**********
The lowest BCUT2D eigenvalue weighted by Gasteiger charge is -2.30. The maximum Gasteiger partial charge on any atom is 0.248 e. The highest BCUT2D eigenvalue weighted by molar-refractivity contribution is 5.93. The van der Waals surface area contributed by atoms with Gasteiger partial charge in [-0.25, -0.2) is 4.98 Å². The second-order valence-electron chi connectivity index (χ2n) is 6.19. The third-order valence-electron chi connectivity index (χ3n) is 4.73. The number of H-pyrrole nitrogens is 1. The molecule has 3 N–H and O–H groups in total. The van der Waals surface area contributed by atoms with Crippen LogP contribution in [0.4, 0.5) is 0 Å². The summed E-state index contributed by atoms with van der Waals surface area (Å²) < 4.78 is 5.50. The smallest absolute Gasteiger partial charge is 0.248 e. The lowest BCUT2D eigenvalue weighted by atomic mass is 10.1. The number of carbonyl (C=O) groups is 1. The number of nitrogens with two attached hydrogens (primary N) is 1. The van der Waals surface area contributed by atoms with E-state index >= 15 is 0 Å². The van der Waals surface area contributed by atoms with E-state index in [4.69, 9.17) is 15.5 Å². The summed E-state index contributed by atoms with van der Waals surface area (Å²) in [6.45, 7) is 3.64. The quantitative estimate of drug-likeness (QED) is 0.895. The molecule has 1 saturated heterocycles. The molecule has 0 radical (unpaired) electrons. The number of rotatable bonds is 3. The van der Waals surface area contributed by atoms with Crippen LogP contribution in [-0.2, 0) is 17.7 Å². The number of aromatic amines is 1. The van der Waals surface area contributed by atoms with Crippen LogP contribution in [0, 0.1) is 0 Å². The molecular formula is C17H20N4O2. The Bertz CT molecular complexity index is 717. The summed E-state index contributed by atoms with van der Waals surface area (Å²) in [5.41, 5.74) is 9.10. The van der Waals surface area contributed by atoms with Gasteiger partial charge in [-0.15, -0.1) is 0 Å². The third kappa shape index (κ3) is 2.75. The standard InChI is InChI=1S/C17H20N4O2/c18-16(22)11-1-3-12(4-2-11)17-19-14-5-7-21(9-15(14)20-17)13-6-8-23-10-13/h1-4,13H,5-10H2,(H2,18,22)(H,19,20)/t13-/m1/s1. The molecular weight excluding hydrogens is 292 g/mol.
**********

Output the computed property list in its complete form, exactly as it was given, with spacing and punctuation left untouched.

The lowest BCUT2D eigenvalue weighted by Gasteiger charge is -2.30. The maximum Gasteiger partial charge on any atom is 0.248 e. The highest BCUT2D eigenvalue weighted by molar-refractivity contribution is 5.93. The van der Waals surface area contributed by atoms with Gasteiger partial charge in [-0.25, -0.2) is 4.98 Å². The second-order valence-electron chi connectivity index (χ2n) is 6.19. The third-order valence-electron chi connectivity index (χ3n) is 4.73. The number of H-pyrrole nitrogens is 1. The molecule has 3 N–H and O–H groups in total. The van der Waals surface area contributed by atoms with Crippen LogP contribution in [0.4, 0.5) is 0 Å². The summed E-state index contributed by atoms with van der Waals surface area (Å²) < 4.78 is 5.50. The smallest absolute Gasteiger partial charge is 0.248 e. The lowest BCUT2D eigenvalue weighted by atomic mass is 10.1. The number of carbonyl (C=O) groups is 1. The number of nitrogens with two attached hydrogens (primary N) is 1. The van der Waals surface area contributed by atoms with E-state index >= 15 is 0 Å². The van der Waals surface area contributed by atoms with E-state index in [4.69, 9.17) is 15.5 Å². The summed E-state index contributed by atoms with van der Waals surface area (Å²) in [6.45, 7) is 3.64. The quantitative estimate of drug-likeness (QED) is 0.895. The molecule has 1 saturated heterocycles. The molecule has 0 radical (unpaired) electrons. The number of rotatable bonds is 3. The van der Waals surface area contributed by atoms with Crippen LogP contribution in [-0.2, 0) is 17.7 Å². The number of aromatic amines is 1. The van der Waals surface area contributed by atoms with Crippen LogP contribution in [0, 0.1) is 0 Å². The molecular formula is C17H20N4O2. The Bertz CT molecular complexity index is 717. The summed E-state index contributed by atoms with van der Waals surface area (Å²) in [5.41, 5.74) is 9.10. The van der Waals surface area contributed by atoms with Gasteiger partial charge in [-0.15, -0.1) is 0 Å². The third kappa shape index (κ3) is 2.75. The standard InChI is InChI=1S/C17H20N4O2/c18-16(22)11-1-3-12(4-2-11)17-19-14-5-7-21(9-15(14)20-17)13-6-8-23-10-13/h1-4,13H,5-10H2,(H2,18,22)(H,19,20)/t13-/m1/s1. The molecular weight excluding hydrogens is 292 g/mol.